“Inga and Ursula,” Hans said.  “Nameless took away their magic.  They are just ordinary girls now, but still demon possessed.  No one can help them unless they want to be free, and that is in God’s hands.  My guess is they will be tried and burned at the stake, or hung, or beheaded.  These are the years for that sort of thing, you know.  Nanette and Sukki, you need to be careful right now on what power you show in public. You don’t want to be arrested and tried for witchery.”

“It’s okay,” Nanette said.  “Lincoln has assured me in the next time zone my magic will go away, and I won’t get it back until 1875, five zones from here.”

“Good,” Hans said.  “Come and meet the rest of the crew.”

They all walked across the street and up the steps of the inn.  They did not get in the door because a young woman came out the door, wrapped herself around Hans just as tight as she could hold him, and she went for his lips.  People paused and smiled before Pater took the lead.

“Heidi,” he named the woman, and waved everyone into the inn.  “Let’s see how Kurt and Helga are making out.”

“I am sure they are,” Alderman said with a grin for the travelers who knew exactly what he meant.



The travelers travel to the Caribbean in season 9, episode 4 (9.4) Broadside where they find Captain Hawk, the Flying Dutchman, and some nasty visitors from the stars. Until then, Happy Reading.


Avalon 9.3 Bewitches, part 5 of 6

After lunch on the same day that Hans and company started off down the road to Augsburg, the travelers stopped on the river road outside the city gate to Ulm.  Katie had a bad feeling about the city.  Nanette said she smelled Ingrid the witch, almost sounding like a dwarf.  Decker supported her, though he did not exactly encourage the others.

“The witch may have taken a boat downriver and passed us in the night.”

Lincoln took it a step further.  “Maybe the witch met up with Blondy and Big Ugly.  Maybe they have a whole troop of soldiers just inside the gate waiting for us.”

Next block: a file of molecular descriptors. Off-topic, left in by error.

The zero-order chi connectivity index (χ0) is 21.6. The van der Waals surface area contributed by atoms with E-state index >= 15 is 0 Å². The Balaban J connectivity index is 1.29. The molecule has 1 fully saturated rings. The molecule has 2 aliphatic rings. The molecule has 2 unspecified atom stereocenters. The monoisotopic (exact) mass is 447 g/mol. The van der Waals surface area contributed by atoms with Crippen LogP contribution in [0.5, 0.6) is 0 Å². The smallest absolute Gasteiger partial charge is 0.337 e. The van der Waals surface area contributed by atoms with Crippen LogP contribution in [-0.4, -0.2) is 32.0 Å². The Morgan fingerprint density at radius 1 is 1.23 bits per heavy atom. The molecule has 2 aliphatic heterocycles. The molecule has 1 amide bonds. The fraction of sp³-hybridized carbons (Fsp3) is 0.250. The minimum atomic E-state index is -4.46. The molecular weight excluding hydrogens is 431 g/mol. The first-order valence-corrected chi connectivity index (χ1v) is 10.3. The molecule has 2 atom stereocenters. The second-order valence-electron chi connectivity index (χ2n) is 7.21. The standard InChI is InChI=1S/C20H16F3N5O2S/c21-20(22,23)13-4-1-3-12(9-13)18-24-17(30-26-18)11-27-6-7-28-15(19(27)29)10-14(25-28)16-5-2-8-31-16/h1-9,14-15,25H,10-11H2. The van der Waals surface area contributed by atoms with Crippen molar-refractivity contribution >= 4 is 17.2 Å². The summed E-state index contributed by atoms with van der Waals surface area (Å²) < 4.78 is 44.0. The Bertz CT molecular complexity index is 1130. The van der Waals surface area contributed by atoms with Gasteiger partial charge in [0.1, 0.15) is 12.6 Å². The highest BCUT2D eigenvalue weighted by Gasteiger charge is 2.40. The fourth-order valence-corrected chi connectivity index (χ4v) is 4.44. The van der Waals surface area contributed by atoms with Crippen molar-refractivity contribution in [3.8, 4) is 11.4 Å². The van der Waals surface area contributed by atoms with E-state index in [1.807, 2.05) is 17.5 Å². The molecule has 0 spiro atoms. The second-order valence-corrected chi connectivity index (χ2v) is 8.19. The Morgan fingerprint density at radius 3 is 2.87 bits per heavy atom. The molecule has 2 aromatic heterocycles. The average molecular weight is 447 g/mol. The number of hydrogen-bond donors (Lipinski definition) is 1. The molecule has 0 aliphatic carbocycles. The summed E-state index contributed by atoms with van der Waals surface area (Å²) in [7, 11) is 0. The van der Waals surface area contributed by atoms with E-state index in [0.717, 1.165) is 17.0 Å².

“Elder Stow,” Lockhart called the man.  “Where is the nearest city gate off this road?”

Elder Stow got out his scanner.  “There is a gate away from the river.  A road goes from there off to the northwest, maybe to Stuttgart.”

“We will take it,” Lockhart said.  “Better safe than sorry,” he added for Katie, who nodded in agreement with that idea.

“We will have to cross some farm fields,” Elder Stow pointed out.  “I will try to keep us to the local farm roads.”

“Can’t we go around the city and avoid the trouble altogether?” Nanette asked.

“Wait,” Sukki interrupted.  She had her amulet out and stared at it while she spoke.  “It looks like the Kairos left the river.  He must be headed toward Awkward-burg.”

“Augsburg,” Lincoln corrected.  “You sound like Boston.”  That made Sukki smile.

“We need to find a bridge,” Katie said.  “Augsburg is south, on the other side of the river.”

Lockhart hardly had to think about it.  “Unexpected gate.  Straight to the nearest bridge, and then find the road to Augsburg.  Hopefully we will escape in an unexpected direction.  With luck, we will find the Kairos before they find us.”

Everyone agreed, but first thing they stopped where a farmer refused to let them cross his land.  They had to go around, only to run into another farmer who refused to let them through.  Fortunately, they could pay for passage.  They also paid the third farmer.  Then, somehow, word went out ahead of them and every farmer in Ulm came out demanding money, or so it seemed.